Who Gets to Decide If Language Is Racist?

How some people defend their racist actions.

Posted Aug 07, 2019

Image by Javier Robles from Pixabay
Source: Image by Javier Robles from Pixabay

As an Asian-American, people shouldn't call me certain names deemed racist such as, "Chink", "Jap", "Gook". If someone does so, it's likely to incite strong feelings within me.

The same goes for non-Black people using the N-word. Even people who "feel" Black shouldn't use it. As someone who was raised in a mixed African-American neighborhood, I once used the N-word in front of Black friends only to have one hit me and say I couldn't use that since I wasn't Black. Lesson learned. And that was within a context of brotherhood and bonding. Using the N-word as a means to retaliate against African-Americans would be even worse.

This is what occurred last week at the Bone Fish restaurant in North Carolina. Nancy Goodman, a white patron, saw two African-American women having dinner. She felt they were "too noisy" and told them so. The audacity of her complaint is enough to cry foul. Would she have made the same complaint to two white women? Probably not. This is why, as a psychotherapist, speaker, and workshop facilitator specializing in cultural issues, it is important to educate the public about implicit bias. Goodman was likely biased against the women due to the color of their skin.

Goodman told the NBC-affiliate WRAL on July 24, 2019, that she should have handled the situation differently, but that she wasn't sorry. "I’m not going to say I’m sorry to them because they kept pushing at it," Goodman said. "I would say it again to them. They are the rudest individuals I have ever seen."

The two women, Chanda Stewart and Lakesha Shaw, said they were enjoying their dinner when Goodman called them rude and complained that they were being too loud. Stewart posted a video of the confrontation on Facebook. Shaw said in the video that the two women were "paying for our food just like everyone else." "Let me show you my money," Shaw said after Goodman approached the table. "It's just as green as yours."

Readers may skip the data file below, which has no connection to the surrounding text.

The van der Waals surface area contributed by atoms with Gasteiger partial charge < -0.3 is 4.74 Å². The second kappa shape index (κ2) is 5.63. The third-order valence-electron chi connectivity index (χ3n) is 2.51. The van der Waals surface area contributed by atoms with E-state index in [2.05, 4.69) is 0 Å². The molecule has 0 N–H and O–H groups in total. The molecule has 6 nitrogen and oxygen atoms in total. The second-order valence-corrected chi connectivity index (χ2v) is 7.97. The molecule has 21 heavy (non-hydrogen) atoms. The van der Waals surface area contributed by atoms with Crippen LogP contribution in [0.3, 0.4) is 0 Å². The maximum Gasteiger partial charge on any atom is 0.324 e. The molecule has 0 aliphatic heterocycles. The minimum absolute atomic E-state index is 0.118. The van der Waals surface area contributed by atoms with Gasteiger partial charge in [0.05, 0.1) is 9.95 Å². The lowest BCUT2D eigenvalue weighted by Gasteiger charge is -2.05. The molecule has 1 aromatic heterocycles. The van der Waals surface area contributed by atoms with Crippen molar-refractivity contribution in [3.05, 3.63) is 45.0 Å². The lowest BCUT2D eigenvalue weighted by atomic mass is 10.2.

In a video posted on Facebook, as the camera focuses on Nancy, Chanda Stewart, who shot the video, begins describing how Goodman walked over to where she and her friend Lakesha Shaw, were eating and Goodman called them “the rudest people” that she had ever met claiming they were "too loud." 

Shaw turns to Goodman and tells her, “Let me show you my money; it’s just as green as yours.” Goodman responds by saying “Oh, you’re such stupid niggers,” and begins to walk away. 

What's worrisome is this woman appeared on a local television station to defend her behavior and insist she's not racist. She also doubled-down and said she'd use the racist slur again. What people need to know is that racists don't get to decide what is or isn't racist. Ask those being victimized how it impacts them.

This kind of justification and rationalization for racism is unfortunately an extension of our current social climate where racist words and phrases are used under the veil of patriotism. Despite recent gains in social justice and equality, these incidents are reminders of how racism is alive and well. If we truly strive to end racism, we all have a responsibility to confront these unconscionable behaviors when we see them and call them for what they are—racism, not patriotism.  


Sam also speaks on Asian cultural issues.  For more information go to his speaking website at www.SamLouieSpeaks.com